12/01/2017 South Today - Oxford


12/01/2017

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In tonight's programme: The body of a solider killed in Iraq is flown

:00:00.:00:10.

in West Oxfordshire to pay their respects

:00:11.:00:14.

to Lance Corporal Scott Hetherington.

:00:15.:00:15.

Also: what next for Reading's Hexagon -

:00:16.:00:17.

as plans to replace it with a bigger theatre suffer a setback.

:00:18.:00:33.

Two ladies recreating a rally and sure some fond memories.

:00:34.:00:48.

Dozens of people have turned out in West Oxfordshire -

:00:49.:00:52.

to pay their respects to a soldier who died in Iraq.

:00:53.:00:55.

Lance Corporal Scott Hetherington was killed in a shooting

:00:56.:00:57.

His body was brought back to the UK through RAF Brize Norton.

:00:58.:01:01.

Members of the 2nd Battalion, the Duke of Lancaster's Regiment

:01:02.:01:11.

carry one of their own back onto British soil.

:01:12.:01:14.

Lance Corporal Scott Hetherington died ten days ago just one month

:01:15.:01:17.

The 22-year-old was one of 500 British soldiers helping train Iraqi

:01:18.:01:24.

and Kurdish security forces to fight so-called Islamic State.

:01:25.:01:28.

He died in what's believed to have been an accidental shooting.

:01:29.:01:31.

His family including his girlfriend and baby daughter had

:01:32.:01:34.

travelled from Manchester to receive him home.

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We've taken this situation, it's a horrible

:01:39.:01:41.

situation repatriation, but we're here to support this family.

:01:42.:01:44.

They are a very strong family and Scott was very

:01:45.:01:54.

dearly loved, that's come across quite clearly today.

:01:55.:01:56.

Lance Corporal Scott Hetherington is the 98th

:01:57.:02:04.

from Royal Wootton Bassett back in 2011.

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Dozens of strangers from across the country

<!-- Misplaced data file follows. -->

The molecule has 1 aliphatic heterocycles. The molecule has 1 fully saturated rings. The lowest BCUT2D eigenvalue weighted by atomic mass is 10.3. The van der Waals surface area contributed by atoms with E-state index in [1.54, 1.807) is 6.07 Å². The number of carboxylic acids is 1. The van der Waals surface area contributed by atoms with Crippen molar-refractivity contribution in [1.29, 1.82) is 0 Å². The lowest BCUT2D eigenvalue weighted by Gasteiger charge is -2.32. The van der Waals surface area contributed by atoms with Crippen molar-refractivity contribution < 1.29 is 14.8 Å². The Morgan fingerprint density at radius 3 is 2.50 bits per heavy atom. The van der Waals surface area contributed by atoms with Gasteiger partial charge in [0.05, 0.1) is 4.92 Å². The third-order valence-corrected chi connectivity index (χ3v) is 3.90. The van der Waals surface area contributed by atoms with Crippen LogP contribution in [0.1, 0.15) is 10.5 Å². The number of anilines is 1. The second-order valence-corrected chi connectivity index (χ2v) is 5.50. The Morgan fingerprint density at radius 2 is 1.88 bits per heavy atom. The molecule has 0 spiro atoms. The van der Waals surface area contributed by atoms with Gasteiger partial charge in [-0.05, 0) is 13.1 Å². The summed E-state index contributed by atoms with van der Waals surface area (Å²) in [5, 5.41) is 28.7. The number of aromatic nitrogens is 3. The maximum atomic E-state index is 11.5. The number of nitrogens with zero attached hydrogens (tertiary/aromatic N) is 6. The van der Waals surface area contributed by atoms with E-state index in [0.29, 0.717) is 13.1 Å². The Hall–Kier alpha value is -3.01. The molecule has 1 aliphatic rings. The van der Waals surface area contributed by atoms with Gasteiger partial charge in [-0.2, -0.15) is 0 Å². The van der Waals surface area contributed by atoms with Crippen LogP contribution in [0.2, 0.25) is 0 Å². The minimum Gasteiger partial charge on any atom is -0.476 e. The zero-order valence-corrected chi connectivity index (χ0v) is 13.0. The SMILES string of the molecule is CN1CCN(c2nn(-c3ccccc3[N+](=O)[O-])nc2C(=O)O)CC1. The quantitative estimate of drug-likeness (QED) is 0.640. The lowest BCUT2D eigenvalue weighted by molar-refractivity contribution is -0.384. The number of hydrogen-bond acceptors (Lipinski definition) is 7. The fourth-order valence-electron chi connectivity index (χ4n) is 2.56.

:02:07.:02:14.

have come hear today to recognise the sacrifice of the man known

:02:15.:02:17.

as Snowball to his regiment made in serving his country.

:02:18.:02:20.

We have people that would have come from further north but the

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weather is bad and people who would have come from London

:02:24.:02:25.

We have people who have come from the Manchester area.

:02:26.:02:29.

I have only comes 50 miles, so it is a small trip.

:02:30.:02:32.

But we will always endeavour to be here.

:02:33.:02:35.

Lance Corporal Hetherington's coffin has been taken

:02:36.:02:37.

to the John Radcliffe Hospital in Oxford.

:02:38.:02:38.

An inquest and his funeral will take place in the coming weeks.

:02:39.:02:48.

Police are trying to trace a driver who knocked

:02:49.:02:50.

down and killed a man - and then drove off.

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It happened on the A361 Northbound, just outside Lechlade

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Police say the driver who failed to stop was in a Ford Transit van.

:02:56.:03:06.

An inquest has been opened into the death of a woman

:03:07.:03:08.

who was killed after four crashes on the A40 in Witney.

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21 cars were involved in crashes, three days after Christmas.

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Deborah Blood, from Gloucester, died and several other

:03:14.:03:15.

Her inquest has now been adjourned until May.

:03:16.:03:19.

A man being questioned on suspicion of rape has been

:03:20.:03:21.

The woman says she was held at knife-point and raped

:03:22.:03:25.

near the Oxford Brookes University campus in Botley on Tuesday evening.

:03:26.:03:27.

Police want to hear from anyone who saw vehicles being driven

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erratically along the northbound carriageway of the A34,

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particularly near Wytham or the Botley interchange.

:03:33.:03:46.

A man from Swindon has been jailed. He admitted multiple charges of rape

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and indecent assault involving five children. The offences took place